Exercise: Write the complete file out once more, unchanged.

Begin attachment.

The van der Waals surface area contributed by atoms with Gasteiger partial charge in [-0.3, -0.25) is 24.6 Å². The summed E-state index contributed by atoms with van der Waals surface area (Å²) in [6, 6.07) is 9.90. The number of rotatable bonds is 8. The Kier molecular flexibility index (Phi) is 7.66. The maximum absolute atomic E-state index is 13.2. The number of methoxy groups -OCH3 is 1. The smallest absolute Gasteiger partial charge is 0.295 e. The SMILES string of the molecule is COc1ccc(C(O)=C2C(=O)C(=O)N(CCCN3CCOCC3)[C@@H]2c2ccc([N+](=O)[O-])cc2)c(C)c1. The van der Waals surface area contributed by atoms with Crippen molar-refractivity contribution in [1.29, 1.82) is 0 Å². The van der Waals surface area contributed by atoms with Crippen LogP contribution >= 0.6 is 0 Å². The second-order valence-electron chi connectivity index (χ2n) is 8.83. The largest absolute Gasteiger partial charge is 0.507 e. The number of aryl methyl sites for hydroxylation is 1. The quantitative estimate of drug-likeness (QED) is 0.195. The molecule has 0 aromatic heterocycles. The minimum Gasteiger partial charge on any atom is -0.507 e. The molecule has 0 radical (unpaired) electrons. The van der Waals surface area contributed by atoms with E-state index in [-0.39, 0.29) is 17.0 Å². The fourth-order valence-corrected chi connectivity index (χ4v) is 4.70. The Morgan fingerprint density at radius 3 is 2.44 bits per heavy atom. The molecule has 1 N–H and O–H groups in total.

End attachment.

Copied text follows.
The van der Waals surface area contributed by atoms with Gasteiger partial charge in [-0.3, -0.25) is 24.6 Å². The summed E-state index contributed by atoms with van der Waals surface area (Å²) in [6, 6.07) is 9.90. The number of rotatable bonds is 8. The Kier molecular flexibility index (Phi) is 7.66. The maximum absolute atomic E-state index is 13.2. The number of methoxy groups -OCH3 is 1. The smallest absolute Gasteiger partial charge is 0.295 e. The SMILES string of the molecule is COc1ccc(C(O)=C2C(=O)C(=O)N(CCCN3CCOCC3)[C@@H]2c2ccc([N+](=O)[O-])cc2)c(C)c1. The van der Waals surface area contributed by atoms with Crippen molar-refractivity contribution in [1.29, 1.82) is 0 Å². The van der Waals surface area contributed by atoms with Crippen LogP contribution >= 0.6 is 0 Å². The second-order valence-electron chi connectivity index (χ2n) is 8.83. The largest absolute Gasteiger partial charge is 0.507 e. The number of aryl methyl sites for hydroxylation is 1. The quantitative estimate of drug-likeness (QED) is 0.195. The molecule has 0 aromatic heterocycles. The minimum Gasteiger partial charge on any atom is -0.507 e. The molecule has 0 radical (unpaired) electrons. The van der Waals surface area contributed by atoms with E-state index in [-0.39, 0.29) is 17.0 Å². The fourth-order valence-corrected chi connectivity index (χ4v) is 4.70. The Morgan fingerprint density at radius 3 is 2.44 bits per heavy atom. The molecule has 1 N–H and O–H groups in total.